High schoolers crossed basketball, soccer, and bumper cars with coding, design and engineering to create robot gladiators as part of a robotics competition at Hofstra University on Saturday.

The 17th annual regional FIRST robotics competition, which was held at the Hempstead campus, included high school students from across Long Island and the state and from as far away as Brazil.

Huntington High School’s Sam Prinzi, 17, said the robot wars drew not just would-be engineers but also intellectuals, artists and those bound for the military. “It’s great team-building.”

Each round began with a 15-second period for the battle bots to scale barriers, block each other and shoot boulders through castle towers, all on their own.

Then their drivers took over control until the match ended, two minutes and 15 seconds later.

William Floyd High School robotics team members carry their robot into the arena during the 2016 SBPLI Long Island Regional FIRST Robotics Competition Saturday, April 2, 2016, held at Hofstra University. Photo Credit: Chuck Fadely

“I have to stay calm and keep my cool and make sure the robot gets where it has to be,” said Kevin Recupero, 18, a student at Connetquot High School.

advertisement | advertise on newsday

Teammate Julia Abbondanza, 18, of Ronkonkoma, said: “Once I saw this, I absolutely had to do it; you meet the best people here — everyone is so helpful and so willing to help each other out.”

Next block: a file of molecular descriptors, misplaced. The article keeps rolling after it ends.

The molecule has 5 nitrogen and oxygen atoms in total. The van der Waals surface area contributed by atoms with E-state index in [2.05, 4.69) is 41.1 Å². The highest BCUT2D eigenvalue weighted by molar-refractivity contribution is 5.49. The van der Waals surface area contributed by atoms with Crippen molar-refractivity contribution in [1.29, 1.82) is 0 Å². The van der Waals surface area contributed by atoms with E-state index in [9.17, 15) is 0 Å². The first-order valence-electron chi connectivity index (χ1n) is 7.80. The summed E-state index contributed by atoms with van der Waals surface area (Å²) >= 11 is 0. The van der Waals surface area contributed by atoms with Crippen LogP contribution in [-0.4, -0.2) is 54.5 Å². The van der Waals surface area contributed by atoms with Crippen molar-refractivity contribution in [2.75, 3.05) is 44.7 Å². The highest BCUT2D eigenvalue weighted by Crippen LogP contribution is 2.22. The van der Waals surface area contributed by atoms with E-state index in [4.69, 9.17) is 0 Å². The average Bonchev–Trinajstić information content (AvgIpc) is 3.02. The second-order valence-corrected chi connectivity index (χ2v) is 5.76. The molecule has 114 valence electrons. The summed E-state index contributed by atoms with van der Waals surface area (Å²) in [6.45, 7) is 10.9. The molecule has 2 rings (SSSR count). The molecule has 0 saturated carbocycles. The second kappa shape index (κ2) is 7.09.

The competition rewards collaboration, not just within teams but among all players.

The 51 teams worked together in temporary groups of three, and were matched with different allies and foes if they advanced to the next round, said FIRST co-director David Johnson, 55, of Rockville Centre.

“You can’t build a robot that does everything,” he said, so teams may concentrate on offense or defense.

A focus on scoring goals paid off for Brazil’s Marista Pio XII of the Novo Hamburgo team, which allied with Sachem and William Floyd high schools to narrowly beat the Southold Unified School District’s alliance with Patchogue-Medford and Cold Spring Harbor high schools. The final score: 175 to 161.

@Newsday

“We had a pretty consistent shooter,” said Mauro Junior, 21, of Novo Hamburgo.

Ty Warren, 17, of Patchogue-Medford, helped lead his team’s mechanics, kept track of time and tossed balls to his teammate who rolled them onto the field.

“I’m the human player,” he said.

The global championships will be held in St. Louis at the end of April.